Mentorship has been popping up in my life a lot lately. In the past two weeks, I’ve attended the 10-year anniversary for Stanford’s alumni-student mentoring program, met with my own mentor of 16 years, had dinner with my mentee of 6 years, and volunteered to be a mentor at UC Berkeley’s Women Empowerment Day.
It was at that last event that one of the young women asked a great question: In the absence of formal mentoring programs, how do I find a mentor?
Sometime back in 2007, I was out on the balcony of Cheesecake Factory atop the Macy’s Union Square, eating an early dinner. Sitting across from me was my mentee Winnie, who was a junior at UC Berkeley at the time, and a friend she had brought along. Winnie had just landed a summer internship at a large cosmetics company. I was giving her advice on how to structure succinct yet effective communications, something I had learned during my first job out of undergrad.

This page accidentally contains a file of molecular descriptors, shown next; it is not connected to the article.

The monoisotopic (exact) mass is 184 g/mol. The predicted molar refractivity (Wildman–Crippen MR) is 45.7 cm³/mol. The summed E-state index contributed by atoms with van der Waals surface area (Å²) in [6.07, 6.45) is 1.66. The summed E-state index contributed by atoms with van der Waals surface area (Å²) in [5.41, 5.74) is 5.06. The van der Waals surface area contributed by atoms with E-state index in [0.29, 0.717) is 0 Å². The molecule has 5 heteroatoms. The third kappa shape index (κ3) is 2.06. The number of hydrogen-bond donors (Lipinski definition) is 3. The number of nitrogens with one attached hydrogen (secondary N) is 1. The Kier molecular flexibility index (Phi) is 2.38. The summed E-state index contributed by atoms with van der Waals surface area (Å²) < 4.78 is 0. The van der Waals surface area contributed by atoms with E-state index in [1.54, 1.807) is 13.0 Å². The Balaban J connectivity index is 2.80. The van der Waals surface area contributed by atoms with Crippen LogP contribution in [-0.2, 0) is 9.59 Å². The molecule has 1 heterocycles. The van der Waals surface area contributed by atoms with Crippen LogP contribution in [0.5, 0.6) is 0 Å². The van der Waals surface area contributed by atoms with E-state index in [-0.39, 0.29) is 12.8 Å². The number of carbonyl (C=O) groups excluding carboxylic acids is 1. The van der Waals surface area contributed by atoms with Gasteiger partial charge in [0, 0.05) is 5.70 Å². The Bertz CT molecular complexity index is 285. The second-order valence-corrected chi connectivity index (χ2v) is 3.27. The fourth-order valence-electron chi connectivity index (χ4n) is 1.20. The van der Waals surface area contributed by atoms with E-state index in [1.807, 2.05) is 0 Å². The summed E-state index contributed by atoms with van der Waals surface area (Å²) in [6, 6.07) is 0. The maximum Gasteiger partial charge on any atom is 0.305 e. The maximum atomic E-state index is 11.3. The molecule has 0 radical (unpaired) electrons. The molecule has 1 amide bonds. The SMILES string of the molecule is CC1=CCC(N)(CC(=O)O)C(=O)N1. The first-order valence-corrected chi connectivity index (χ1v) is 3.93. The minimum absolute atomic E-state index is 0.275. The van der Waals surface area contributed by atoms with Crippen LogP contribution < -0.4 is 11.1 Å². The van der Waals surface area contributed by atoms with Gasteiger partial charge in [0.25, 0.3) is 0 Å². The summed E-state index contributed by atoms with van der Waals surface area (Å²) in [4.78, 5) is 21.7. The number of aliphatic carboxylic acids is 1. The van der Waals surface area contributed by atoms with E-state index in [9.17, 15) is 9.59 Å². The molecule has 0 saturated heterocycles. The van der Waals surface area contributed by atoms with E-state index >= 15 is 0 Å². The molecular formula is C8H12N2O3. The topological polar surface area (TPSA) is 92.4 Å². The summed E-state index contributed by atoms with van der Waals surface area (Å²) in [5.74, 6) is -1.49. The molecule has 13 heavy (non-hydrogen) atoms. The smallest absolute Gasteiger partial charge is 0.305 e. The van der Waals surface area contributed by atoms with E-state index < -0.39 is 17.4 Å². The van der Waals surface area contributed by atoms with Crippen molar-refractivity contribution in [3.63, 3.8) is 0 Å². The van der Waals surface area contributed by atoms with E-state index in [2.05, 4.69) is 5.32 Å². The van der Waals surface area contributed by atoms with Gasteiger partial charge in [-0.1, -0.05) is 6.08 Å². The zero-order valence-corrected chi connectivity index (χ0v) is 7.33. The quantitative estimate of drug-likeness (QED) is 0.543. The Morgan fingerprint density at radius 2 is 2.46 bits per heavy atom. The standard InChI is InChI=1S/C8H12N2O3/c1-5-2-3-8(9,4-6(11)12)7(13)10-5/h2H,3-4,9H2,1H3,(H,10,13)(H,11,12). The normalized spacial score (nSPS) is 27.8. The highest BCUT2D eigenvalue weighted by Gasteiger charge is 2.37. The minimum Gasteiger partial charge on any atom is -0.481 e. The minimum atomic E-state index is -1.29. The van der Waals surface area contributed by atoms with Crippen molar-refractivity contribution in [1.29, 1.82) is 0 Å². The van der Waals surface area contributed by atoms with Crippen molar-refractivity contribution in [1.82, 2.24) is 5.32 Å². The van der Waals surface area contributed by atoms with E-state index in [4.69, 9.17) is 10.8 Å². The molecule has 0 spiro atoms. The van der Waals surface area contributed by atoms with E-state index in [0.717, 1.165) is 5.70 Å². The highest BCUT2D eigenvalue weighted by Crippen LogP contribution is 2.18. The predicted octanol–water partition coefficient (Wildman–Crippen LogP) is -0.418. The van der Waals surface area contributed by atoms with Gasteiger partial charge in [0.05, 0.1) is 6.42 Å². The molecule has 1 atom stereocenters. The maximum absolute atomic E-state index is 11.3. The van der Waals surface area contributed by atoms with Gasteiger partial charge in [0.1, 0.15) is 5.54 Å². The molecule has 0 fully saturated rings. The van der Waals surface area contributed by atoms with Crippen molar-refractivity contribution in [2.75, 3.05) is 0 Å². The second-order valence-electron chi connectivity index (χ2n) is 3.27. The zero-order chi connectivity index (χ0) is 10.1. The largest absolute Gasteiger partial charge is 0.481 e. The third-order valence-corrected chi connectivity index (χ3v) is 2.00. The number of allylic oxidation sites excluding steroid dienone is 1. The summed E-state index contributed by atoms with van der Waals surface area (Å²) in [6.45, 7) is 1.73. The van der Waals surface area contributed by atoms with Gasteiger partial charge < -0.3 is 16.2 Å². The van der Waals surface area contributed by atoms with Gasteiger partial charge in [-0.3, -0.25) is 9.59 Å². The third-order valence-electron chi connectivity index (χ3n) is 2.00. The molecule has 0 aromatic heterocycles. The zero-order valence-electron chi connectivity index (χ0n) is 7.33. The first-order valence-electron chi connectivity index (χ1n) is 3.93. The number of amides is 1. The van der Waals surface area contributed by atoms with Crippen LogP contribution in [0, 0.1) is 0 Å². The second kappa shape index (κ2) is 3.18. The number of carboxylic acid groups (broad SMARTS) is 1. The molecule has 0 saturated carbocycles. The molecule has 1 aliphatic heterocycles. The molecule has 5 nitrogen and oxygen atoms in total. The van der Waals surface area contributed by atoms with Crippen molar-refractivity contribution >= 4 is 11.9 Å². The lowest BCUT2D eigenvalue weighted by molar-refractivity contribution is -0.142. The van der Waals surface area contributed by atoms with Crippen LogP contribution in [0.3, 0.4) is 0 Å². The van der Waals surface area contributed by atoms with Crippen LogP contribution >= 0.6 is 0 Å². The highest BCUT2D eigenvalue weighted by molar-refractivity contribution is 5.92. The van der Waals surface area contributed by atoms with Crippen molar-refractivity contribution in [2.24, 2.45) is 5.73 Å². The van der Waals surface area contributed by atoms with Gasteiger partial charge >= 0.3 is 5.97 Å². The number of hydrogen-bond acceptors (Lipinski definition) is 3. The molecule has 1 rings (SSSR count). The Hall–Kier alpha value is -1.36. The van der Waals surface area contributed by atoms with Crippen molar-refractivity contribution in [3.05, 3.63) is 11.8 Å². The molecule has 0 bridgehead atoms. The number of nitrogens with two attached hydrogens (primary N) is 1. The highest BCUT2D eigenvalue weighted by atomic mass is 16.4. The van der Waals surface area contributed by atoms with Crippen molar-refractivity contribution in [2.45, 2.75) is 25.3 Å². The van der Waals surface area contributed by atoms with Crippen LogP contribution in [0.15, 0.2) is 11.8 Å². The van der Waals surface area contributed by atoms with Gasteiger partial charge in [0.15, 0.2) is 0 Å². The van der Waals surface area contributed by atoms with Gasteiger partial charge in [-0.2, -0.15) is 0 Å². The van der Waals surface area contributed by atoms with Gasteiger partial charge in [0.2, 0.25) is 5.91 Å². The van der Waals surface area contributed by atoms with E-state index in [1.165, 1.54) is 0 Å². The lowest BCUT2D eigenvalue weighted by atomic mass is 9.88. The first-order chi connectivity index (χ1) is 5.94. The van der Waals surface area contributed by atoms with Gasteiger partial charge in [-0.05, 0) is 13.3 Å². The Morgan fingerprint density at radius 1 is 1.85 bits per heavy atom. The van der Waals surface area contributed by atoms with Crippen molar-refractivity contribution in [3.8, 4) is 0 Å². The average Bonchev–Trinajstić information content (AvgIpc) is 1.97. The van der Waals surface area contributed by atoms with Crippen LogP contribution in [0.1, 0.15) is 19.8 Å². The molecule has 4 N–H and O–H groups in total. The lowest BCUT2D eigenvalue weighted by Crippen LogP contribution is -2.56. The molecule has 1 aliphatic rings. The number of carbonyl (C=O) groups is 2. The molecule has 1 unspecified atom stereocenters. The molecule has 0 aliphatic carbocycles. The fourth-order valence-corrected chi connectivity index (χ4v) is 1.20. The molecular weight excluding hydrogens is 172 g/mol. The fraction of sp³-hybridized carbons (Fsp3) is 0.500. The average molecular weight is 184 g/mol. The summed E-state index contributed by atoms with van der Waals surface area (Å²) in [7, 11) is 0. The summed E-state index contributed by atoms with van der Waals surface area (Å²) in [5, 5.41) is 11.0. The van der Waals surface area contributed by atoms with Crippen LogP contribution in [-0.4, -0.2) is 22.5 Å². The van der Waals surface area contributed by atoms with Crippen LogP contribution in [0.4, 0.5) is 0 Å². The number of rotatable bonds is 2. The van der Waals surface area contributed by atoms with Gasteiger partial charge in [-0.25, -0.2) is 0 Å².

“Wow, that’s really helpful. You should totally write a book on this stuff or something,” her friend said.
It’s now February 2011. Winnie is still my mentee, but now also a good friend. In the past four years, I feel like I’ve shared a lot of lessons I had picked up along the way with Winnie, and with many others younger than me. It’s finally gotten to the point where I repeatedly find myself having the same conversation and providing advice on the same topics, so I guess it is time to write these things down somewhere.
I didn’t come up with any of this stuff on my own; much of what I’ll be writing here I learned from others who were kind enough to share their thoughts and wisdom with me. This is simply a compilation of advice and guidance I have found useful in my life. I hope some pieces of it can be helpful to you, too.
Here goes. For Winnie. And for you.
Posted in advance your career
- Tagged advice, career, cheesecake factory, college student, get a job, guidance, help, mentee, mentor, mentorship, pay it forward, personal story, pursuit of happiness, success, undergrad, young adult